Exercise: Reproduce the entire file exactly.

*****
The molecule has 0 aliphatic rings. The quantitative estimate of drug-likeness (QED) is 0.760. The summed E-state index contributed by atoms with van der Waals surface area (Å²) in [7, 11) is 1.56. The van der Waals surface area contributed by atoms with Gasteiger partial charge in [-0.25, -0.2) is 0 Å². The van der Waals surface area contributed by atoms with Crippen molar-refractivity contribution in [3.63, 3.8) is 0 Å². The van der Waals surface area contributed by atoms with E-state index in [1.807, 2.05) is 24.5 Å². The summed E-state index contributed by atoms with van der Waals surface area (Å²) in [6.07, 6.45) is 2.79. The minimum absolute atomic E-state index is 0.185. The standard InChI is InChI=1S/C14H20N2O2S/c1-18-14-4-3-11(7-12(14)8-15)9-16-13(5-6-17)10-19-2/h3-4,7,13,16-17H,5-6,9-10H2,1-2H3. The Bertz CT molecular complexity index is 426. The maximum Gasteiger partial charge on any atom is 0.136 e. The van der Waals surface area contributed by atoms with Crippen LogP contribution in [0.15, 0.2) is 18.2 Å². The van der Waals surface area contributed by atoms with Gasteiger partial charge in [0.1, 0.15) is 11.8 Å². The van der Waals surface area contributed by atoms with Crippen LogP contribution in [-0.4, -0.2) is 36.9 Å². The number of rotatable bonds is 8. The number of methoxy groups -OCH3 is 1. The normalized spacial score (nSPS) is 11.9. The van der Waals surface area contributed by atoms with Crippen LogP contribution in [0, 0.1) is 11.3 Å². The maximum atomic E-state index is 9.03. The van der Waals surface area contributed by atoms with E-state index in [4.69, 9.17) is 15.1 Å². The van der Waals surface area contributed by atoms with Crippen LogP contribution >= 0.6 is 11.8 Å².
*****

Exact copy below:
The molecule has 0 aliphatic rings. The quantitative estimate of drug-likeness (QED) is 0.760. The summed E-state index contributed by atoms with van der Waals surface area (Å²) in [7, 11) is 1.56. The van der Waals surface area contributed by atoms with Gasteiger partial charge in [-0.25, -0.2) is 0 Å². The van der Waals surface area contributed by atoms with Crippen molar-refractivity contribution in [3.63, 3.8) is 0 Å². The van der Waals surface area contributed by atoms with E-state index in [1.807, 2.05) is 24.5 Å². The summed E-state index contributed by atoms with van der Waals surface area (Å²) in [6.07, 6.45) is 2.79. The minimum absolute atomic E-state index is 0.185. The standard InChI is InChI=1S/C14H20N2O2S/c1-18-14-4-3-11(7-12(14)8-15)9-16-13(5-6-17)10-19-2/h3-4,7,13,16-17H,5-6,9-10H2,1-2H3. The Bertz CT molecular complexity index is 426. The maximum Gasteiger partial charge on any atom is 0.136 e. The van der Waals surface area contributed by atoms with Crippen LogP contribution in [0.15, 0.2) is 18.2 Å². The van der Waals surface area contributed by atoms with Gasteiger partial charge in [0.1, 0.15) is 11.8 Å². The van der Waals surface area contributed by atoms with Crippen LogP contribution in [-0.4, -0.2) is 36.9 Å². The number of rotatable bonds is 8. The number of methoxy groups -OCH3 is 1. The normalized spacial score (nSPS) is 11.9. The van der Waals surface area contributed by atoms with Crippen LogP contribution in [0, 0.1) is 11.3 Å². The maximum atomic E-state index is 9.03. The van der Waals surface area contributed by atoms with E-state index in [4.69, 9.17) is 15.1 Å². The van der Waals surface area contributed by atoms with Crippen LogP contribution >= 0.6 is 11.8 Å².